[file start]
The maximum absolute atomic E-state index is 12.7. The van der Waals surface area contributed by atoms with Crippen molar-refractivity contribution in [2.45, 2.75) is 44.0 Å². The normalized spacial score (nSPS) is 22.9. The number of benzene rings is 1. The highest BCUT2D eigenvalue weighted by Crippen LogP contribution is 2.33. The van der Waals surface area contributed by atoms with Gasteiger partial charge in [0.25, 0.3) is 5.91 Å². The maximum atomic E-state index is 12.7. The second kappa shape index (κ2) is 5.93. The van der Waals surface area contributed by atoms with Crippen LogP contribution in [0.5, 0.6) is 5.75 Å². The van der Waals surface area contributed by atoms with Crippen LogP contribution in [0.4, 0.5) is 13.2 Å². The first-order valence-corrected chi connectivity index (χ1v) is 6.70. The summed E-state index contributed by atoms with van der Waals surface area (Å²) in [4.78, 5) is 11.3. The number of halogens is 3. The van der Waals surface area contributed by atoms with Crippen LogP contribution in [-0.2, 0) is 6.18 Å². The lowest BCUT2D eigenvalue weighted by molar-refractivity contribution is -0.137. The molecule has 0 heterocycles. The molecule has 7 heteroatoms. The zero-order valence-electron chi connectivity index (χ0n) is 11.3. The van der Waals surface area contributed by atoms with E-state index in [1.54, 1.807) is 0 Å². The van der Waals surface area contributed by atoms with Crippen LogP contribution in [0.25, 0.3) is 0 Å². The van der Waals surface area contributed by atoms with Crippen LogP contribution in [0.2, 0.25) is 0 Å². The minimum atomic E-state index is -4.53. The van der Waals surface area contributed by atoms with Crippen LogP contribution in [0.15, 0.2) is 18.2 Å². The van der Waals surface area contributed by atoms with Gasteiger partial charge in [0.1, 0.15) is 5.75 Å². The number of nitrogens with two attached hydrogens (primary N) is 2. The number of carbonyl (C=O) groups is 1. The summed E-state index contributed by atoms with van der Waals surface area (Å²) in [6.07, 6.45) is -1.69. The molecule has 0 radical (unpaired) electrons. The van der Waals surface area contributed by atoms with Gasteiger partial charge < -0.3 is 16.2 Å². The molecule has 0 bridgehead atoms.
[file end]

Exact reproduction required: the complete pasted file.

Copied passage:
The maximum absolute atomic E-state index is 12.7. The van der Waals surface area contributed by atoms with Crippen molar-refractivity contribution in [2.45, 2.75) is 44.0 Å². The normalized spacial score (nSPS) is 22.9. The number of benzene rings is 1. The highest BCUT2D eigenvalue weighted by Crippen LogP contribution is 2.33. The van der Waals surface area contributed by atoms with Gasteiger partial charge in [0.25, 0.3) is 5.91 Å². The maximum atomic E-state index is 12.7. The second kappa shape index (κ2) is 5.93. The van der Waals surface area contributed by atoms with Crippen LogP contribution in [0.5, 0.6) is 5.75 Å². The van der Waals surface area contributed by atoms with Crippen LogP contribution in [0.4, 0.5) is 13.2 Å². The first-order valence-corrected chi connectivity index (χ1v) is 6.70. The summed E-state index contributed by atoms with van der Waals surface area (Å²) in [4.78, 5) is 11.3. The number of halogens is 3. The van der Waals surface area contributed by atoms with Crippen LogP contribution in [-0.2, 0) is 6.18 Å². The lowest BCUT2D eigenvalue weighted by molar-refractivity contribution is -0.137. The molecule has 0 heterocycles. The molecule has 7 heteroatoms. The zero-order valence-electron chi connectivity index (χ0n) is 11.3. The van der Waals surface area contributed by atoms with E-state index in [1.54, 1.807) is 0 Å². The van der Waals surface area contributed by atoms with Crippen LogP contribution in [0.25, 0.3) is 0 Å². The van der Waals surface area contributed by atoms with Crippen LogP contribution in [0.2, 0.25) is 0 Å². The minimum atomic E-state index is -4.53. The van der Waals surface area contributed by atoms with Crippen LogP contribution in [0.15, 0.2) is 18.2 Å². The van der Waals surface area contributed by atoms with Gasteiger partial charge in [0.1, 0.15) is 5.75 Å². The number of nitrogens with two attached hydrogens (primary N) is 2. The number of carbonyl (C=O) groups is 1. The summed E-state index contributed by atoms with van der Waals surface area (Å²) in [6.07, 6.45) is -1.69. The molecule has 0 radical (unpaired) electrons. The van der Waals surface area contributed by atoms with Gasteiger partial charge < -0.3 is 16.2 Å². The molecule has 0 bridgehead atoms.